After being left without reliable communications during hurricane Harvey I final got my technician's level amateur radio ticket. This allows me to use voice communications on the 2m (144MHz-148MHz) and 70cm (440MHz) radio bands. These are line-of-sight radios that under ideal conditions and a good antenna can reach out about 25 miles. When repeaters (to be explained in a bit) are used the range can be extended drastically, especially when a repeater is connected to the internet.

A repeater is simple a special transceiver which, when it receives a signal at a very specific frequency and including a special code, immediately transmits it at a different frequencies. Repeaters are generally mounted high up on buildings, watertowers, and piggybacked onto other large antennas. This makes their line-of-sight contact footprint extremely large. To use the repeater, you need to know its specific receive and transmit frequencies along with the special code that tells the repeater to repeat the signal.

The Houston area has a lot of ham radio operators which I'd listen to while driving. The radio I had in my vehicle was a small Baofeng, 5 watt unit and a magnetic-mounted antenna. I could hear people well but know one could hear me du to the low power of my unit. So I upgraded to a Radiooddity DB25 radio.

Radiooddity DB25 by Dr. Mark Merriwether Vorderbruggen, on Flickr, on Flickr, along with extra antenna cable and connectors.

The unit is small.
5" deep by Dr. Mark Merriwether Vorderbruggen, on Flickr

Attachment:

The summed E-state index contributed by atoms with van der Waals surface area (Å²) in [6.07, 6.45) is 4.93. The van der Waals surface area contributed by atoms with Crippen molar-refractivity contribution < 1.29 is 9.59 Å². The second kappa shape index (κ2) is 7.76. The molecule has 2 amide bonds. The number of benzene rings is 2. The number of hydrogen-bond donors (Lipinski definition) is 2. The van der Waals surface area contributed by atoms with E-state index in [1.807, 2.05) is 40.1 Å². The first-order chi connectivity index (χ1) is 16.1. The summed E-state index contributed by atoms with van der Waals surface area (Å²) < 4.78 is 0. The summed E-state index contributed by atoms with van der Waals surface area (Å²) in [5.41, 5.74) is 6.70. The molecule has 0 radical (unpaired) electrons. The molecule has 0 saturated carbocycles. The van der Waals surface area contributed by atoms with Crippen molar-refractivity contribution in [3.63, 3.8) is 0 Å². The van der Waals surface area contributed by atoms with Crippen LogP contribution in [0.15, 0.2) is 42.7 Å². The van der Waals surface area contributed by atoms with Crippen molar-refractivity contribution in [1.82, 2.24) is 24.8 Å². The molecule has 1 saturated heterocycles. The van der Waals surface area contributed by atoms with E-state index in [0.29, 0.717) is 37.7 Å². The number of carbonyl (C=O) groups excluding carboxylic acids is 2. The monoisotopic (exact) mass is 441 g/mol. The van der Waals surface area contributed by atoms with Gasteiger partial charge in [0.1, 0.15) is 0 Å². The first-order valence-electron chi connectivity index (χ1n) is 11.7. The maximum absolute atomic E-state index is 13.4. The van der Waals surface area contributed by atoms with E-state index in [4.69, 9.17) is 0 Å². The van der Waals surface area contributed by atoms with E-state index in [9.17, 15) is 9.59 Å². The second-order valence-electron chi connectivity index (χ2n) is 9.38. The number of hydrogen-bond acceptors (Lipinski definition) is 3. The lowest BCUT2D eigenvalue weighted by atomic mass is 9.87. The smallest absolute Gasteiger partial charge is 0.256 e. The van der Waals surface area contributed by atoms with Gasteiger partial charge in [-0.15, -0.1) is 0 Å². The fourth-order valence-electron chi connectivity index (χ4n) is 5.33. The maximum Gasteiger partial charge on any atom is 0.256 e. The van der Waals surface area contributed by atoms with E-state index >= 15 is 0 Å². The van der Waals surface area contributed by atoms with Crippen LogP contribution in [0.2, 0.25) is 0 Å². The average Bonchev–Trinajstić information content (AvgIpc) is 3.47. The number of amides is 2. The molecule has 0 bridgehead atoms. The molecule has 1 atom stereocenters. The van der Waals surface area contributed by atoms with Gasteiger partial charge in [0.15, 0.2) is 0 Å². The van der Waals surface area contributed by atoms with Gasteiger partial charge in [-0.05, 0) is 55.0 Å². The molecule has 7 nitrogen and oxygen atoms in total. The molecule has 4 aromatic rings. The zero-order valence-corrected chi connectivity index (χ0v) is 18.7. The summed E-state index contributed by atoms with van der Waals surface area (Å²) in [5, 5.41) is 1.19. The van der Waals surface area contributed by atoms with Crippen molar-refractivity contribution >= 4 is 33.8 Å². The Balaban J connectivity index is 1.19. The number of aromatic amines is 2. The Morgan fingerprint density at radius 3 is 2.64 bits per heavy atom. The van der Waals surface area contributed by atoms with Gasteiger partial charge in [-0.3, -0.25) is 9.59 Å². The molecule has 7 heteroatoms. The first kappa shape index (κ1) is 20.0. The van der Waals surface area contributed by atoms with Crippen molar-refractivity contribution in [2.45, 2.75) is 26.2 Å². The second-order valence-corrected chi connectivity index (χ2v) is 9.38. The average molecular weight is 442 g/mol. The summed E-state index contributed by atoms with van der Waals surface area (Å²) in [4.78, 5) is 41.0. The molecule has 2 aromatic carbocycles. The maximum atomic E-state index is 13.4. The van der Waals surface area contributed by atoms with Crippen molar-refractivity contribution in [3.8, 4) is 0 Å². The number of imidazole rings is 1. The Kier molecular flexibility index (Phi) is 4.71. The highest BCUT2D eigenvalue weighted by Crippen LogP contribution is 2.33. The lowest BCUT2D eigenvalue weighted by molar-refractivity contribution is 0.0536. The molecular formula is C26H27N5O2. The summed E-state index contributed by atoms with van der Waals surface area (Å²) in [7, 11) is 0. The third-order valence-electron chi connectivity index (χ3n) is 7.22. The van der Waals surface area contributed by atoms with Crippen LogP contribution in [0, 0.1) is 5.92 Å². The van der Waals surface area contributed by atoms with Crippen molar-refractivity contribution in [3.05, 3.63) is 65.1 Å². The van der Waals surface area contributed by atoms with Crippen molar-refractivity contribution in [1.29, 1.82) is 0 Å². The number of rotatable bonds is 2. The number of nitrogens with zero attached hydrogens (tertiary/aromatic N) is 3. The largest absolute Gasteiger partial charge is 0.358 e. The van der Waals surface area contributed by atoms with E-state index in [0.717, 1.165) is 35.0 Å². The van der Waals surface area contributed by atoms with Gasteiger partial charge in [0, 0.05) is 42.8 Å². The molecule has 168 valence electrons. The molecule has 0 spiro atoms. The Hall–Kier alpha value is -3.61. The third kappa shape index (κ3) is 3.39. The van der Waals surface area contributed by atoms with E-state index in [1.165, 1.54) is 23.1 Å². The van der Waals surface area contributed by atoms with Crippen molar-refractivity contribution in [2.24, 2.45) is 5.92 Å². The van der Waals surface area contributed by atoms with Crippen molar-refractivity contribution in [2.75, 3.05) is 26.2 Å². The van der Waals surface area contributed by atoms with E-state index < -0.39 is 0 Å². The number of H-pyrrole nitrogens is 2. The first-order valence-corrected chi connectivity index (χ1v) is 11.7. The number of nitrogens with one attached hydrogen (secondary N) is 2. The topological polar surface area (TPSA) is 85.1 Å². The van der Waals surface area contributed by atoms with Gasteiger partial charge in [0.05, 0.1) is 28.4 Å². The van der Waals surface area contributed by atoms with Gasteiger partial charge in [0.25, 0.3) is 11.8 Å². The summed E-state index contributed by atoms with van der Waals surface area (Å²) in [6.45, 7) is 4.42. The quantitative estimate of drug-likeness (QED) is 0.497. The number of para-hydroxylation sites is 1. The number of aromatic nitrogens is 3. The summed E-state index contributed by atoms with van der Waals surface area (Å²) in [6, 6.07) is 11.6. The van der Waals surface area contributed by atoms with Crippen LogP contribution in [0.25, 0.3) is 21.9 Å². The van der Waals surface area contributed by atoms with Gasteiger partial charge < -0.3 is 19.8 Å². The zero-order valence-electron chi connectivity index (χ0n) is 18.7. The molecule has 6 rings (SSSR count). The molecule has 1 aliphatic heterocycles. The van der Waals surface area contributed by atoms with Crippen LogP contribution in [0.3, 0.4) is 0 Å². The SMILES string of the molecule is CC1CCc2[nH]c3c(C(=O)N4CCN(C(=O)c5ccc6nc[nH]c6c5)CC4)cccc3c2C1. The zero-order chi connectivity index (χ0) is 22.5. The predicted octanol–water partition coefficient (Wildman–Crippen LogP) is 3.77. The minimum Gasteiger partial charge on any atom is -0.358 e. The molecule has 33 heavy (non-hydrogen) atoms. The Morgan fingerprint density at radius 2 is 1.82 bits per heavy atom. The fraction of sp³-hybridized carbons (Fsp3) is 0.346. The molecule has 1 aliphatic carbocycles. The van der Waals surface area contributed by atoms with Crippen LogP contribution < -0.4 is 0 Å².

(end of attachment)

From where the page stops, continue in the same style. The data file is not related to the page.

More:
4" wide by Dr. Mark Merriwether Vorderbruggen, on Flickr

2.25" tall by Dr. Mark Merriwether Vorderbruggen, on Flickr

Also in the box was the 12VDC power cord and the computer programming cable. This type of transceiver requires a lot more than just turning a dial to use. All the necessary data for each channel can be added using the keypad on the microphone but with a memory of 200 channels that would take FOREVER. Radiooddity makes a PC-compatible programing software for this radio, free with purchase but that software doesn't work on my Mac. Luckily, the free, user-developed software CHIRP can be used to program the radio's channels. Just download and install it on your computer, plug in the special USB-radio cable into the your computer and radio, attach the radio to a 12VDC power supply...and now the fun really begins.

The first step in programming your radio is to find the repeaters you think you'll be able to reach. The best source for this information is the website

To get the data, first go to its link for North American Repeaters which brings up a map of the United States. Click on your state.
I'm in Texas
Screen Shot 2020-09-19 at 3.38.30 PM by Dr. Mark Merriwether Vorderbruggen, on Flickr

This leads to a page where you can then see all the repeaters based on band (frequency), location by county, town, or along major roads, and which ones may be linked to other repeaters for even greater range.

Screen Shot 2020-09-19 at 3.39.24 PM by Dr. Mark Merriwether Vorderbruggen, on Flickr

I want to start programming the Radiooddity DB25 with 2m bands around Houston so I click on "Houston" under towns and it brings up a list of repeaters. At the top of the page I click on "Export" and choose the CHIRP format.
Screen Shot 2020-09-19 at 3.40.28 PM by Dr. Mark Merriwether Vorderbruggen, on Flickr